Emporia State University student Anya Avramenko lost her sight between 3 and 4 years old after she fell from a swing when she was in kindergarten. Following the accident, she gradually lost her sight.
“It was hard to recognize right away and it became more obvious, we started urgently looking for medical care and for eye doctors,” Avramenko said. “They couldn’t help. It was right after the fall of the Soviet Union. We had to go to Moscow and we didn’t have money so we had to raise funds to go. It was hard because everybody was poor at the time.
“My grandpa would go to the banks and talk to bank owners and ask them for money to take me to Moscow. But when we got there, it was too late to fix anything. They still offered us the surgery, but there was no guarantee at all and I would risk losing what little sight I had left.”
Avramenko didn’t get the surgery. She then was required to attend a school for the blind in the Ukraine.
“Blind children in my country are not allowed to be accepted into public schools as opposed to here (in the United States) where you have a choice,” Avramenko said. “It’s different there and you have to go to a special school.”
Avramenko went to the best school in the country for vision-impaired individuals, but yearned for more. Her junior year of high school she came to the United States as part of the Future Leaders Exchange (FLEX) program, which provides scholarships for high school students to spend an academic year in the United States. She completed her academic year and spent the required two years in her home country.
“According to the program you must return to your home country and not to come back for next two years,” Avramenko explained. “Which kind of worked out and I finished my senior year, and I started attending a university in my country, one of the biggest ones, majoring in interpreting.”
She dropped out of the university because it didn’t have the proper accommodations.
“They didn’t have disability services like they do here, and the books weren’t accessible and available so it was really difficult to study,” Avramenko said. “I would have obtained a degree, but it wouldn’t have been a very worthy degree.”
Despite that challenge, Avramenko didn’t give up. She decided to continue her education in the United States. She was awarded a scholarship to attend the Colorado Center for the Blind where she attended for seven months. She learned several skills including cane travel, cooking and computer skills.
“I graduated from there and while I was there I was looking for funding to go to college because I already had experienced Ukrainian college and I knew it wasn’t going to work so I was totally determined to find a way to attend American college,” Avramenko said. “They were so pricey and my family cannot afford paying for my school — even for a semester.”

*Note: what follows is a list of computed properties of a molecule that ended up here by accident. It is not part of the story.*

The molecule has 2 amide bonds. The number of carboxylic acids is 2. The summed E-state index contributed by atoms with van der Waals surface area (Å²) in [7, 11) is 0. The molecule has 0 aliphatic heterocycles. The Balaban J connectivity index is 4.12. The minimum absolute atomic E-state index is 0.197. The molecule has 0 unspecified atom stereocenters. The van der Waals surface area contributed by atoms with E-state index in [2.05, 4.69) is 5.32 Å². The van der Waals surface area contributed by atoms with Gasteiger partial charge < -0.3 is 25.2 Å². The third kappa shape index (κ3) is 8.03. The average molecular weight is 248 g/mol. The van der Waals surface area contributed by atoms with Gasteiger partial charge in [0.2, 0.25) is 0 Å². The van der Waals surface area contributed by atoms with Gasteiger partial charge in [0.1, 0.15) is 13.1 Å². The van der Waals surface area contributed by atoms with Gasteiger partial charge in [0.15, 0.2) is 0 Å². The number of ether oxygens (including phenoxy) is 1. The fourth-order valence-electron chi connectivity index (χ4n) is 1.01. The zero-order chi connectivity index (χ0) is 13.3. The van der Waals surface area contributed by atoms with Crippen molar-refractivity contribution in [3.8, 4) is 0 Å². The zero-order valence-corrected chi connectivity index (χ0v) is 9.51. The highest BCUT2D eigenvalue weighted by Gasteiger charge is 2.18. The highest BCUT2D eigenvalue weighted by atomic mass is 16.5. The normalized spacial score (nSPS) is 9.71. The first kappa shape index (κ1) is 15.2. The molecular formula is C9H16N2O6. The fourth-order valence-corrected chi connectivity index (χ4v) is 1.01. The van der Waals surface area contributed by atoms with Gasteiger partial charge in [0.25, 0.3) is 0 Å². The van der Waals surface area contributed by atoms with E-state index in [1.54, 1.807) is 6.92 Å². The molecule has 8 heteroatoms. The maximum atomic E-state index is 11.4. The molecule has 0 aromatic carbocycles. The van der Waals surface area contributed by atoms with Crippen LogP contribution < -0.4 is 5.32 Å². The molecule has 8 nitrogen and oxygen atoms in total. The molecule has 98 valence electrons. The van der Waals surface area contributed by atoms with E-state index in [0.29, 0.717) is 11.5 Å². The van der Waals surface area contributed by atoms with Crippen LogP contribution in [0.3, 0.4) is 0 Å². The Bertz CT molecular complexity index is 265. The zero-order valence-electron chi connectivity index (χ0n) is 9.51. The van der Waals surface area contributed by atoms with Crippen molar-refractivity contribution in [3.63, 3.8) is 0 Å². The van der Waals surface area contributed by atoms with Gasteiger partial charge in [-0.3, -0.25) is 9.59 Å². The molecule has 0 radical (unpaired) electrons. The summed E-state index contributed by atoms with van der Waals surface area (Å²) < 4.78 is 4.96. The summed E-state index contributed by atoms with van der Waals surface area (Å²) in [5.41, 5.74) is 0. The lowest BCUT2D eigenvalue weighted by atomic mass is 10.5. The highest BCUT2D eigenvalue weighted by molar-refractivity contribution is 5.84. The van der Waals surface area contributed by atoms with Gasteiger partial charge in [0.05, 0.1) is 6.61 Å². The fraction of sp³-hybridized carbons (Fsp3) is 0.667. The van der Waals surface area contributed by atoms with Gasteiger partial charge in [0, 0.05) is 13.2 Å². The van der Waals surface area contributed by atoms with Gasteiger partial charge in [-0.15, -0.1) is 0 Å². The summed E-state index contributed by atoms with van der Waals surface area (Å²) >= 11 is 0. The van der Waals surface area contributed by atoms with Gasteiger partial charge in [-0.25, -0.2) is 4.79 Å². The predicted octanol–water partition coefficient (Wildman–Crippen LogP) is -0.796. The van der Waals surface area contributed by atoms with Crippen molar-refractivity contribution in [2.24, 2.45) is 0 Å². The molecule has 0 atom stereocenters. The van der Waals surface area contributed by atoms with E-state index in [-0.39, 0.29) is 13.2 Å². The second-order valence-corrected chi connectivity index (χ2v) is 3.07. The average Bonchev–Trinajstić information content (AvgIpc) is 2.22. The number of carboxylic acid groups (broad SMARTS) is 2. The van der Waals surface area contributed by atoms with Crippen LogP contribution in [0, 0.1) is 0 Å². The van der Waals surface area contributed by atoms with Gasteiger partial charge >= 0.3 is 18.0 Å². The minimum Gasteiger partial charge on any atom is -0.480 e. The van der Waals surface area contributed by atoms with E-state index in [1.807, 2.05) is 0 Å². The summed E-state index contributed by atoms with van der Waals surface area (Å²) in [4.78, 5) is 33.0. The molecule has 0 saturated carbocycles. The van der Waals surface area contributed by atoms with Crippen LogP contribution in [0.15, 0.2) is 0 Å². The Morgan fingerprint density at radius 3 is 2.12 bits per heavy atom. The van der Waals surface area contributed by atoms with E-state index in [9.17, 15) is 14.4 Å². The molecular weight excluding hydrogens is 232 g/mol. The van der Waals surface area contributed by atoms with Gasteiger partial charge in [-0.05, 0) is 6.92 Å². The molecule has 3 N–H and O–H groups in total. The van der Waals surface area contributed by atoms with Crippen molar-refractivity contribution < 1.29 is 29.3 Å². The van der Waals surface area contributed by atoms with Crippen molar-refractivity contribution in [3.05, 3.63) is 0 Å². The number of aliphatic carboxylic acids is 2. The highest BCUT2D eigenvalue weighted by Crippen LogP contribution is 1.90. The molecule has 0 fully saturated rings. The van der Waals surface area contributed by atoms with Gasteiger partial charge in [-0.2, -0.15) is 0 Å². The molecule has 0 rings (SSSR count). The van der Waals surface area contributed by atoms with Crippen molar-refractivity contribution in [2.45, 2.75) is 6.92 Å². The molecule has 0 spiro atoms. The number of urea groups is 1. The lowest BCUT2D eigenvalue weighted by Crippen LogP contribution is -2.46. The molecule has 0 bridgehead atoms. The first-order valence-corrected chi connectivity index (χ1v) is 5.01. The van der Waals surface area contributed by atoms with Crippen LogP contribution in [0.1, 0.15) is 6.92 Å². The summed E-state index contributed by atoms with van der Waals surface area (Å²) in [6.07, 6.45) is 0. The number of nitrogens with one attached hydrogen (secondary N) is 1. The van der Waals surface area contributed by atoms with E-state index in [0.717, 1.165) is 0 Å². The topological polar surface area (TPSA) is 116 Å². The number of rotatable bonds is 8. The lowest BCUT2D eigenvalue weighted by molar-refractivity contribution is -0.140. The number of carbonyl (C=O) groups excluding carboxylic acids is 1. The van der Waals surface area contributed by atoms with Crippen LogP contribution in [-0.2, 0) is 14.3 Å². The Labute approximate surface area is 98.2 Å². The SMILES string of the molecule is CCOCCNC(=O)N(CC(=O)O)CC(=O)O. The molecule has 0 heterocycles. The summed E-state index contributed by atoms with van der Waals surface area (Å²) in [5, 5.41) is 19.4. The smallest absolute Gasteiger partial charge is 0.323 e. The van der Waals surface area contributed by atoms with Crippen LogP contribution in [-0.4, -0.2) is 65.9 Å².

Avramenko continued to push and got help from private donors, Russian Immigration and scholarships from the National Federation of the Blind (NFB).
“The education advisor that I had been working with in Ukraine recommended Emporia State, and I was given 60 percent tuition waiver to attend this school,” she said. “That’s how I ended up in Kansas.”
At Emporia State, Avramenko found the support she needed, along with many academic opportunities, she said.
“The Office of Disability Services has been very accommodating, very helpful,” she said. “They have awarded me scholarships every semester. And they got me a braille computer so I can take notes in class.”
One year into her education at Emporia State, Avramenko picked up a double major — Spanish and modern literature because of her love for the Spanish language. In addition to speaking Spanish, she’s fluent in Russian, English and Ukrainian.
This past summer, Avramenko had the opportunity to complete an internship with Blind, Inc., in Minnesota teaching English to visually impaired immigrants and refugees.
“We had students who were blind from different countries who could not attend regular ELL programs because they cannot see, and it’s hard to explain something to somebody without showing anything,” she said. “We had people with different ages and different countries. The majority of them were from Somalia, and we had people from Argentina, Pakistan and Liberia.
“Some of them had never seen books in their lives because their country is so underdeveloped in that regard. So basically, we started with them from scratch and we taught them braille.”
The internship was very rewarding for Avramenko, she said.
“The most rewarding one was seeing the progress,” she said. “Seeing that what you did actually pays off. You want to see them succeed and to realize it was you who played into it and contributed to their success.”
Avramenko takes her inspiration from many people in her life, she said.
“I have quite a few friends, and I take something from everyone” she said. “I’m not the kind of person who admires one person because nobody is perfect. Everybody possesses qualities that I admire in them but not person as a whole. I like people who are goal-oriented and who are positive thinkers.”
Through positive thinking and staying motivated, Avramenko was able to reach her goals. She gave the following advice to people reaching for their dreams.
“Never give up,” she said. “If something doesn’t happen the way you hoped, it means that something better is waiting for you. It’s a primitive statement but I heard this from someone: ‘Don’t hold on to the bowl of oatmeal if there is a seafood dinner waiting for you.’
“If you wanted something so bad and it doesn’t come through, you get something better then. It always worked for me.”
Despite many obstacles in her life, Emporia State University senior Anya Avramenko didn’t give up.
From Ukraine, Avramenko will graduate from Emporia State in December with a double-major: interpersonal communication and Spanish and modern literature.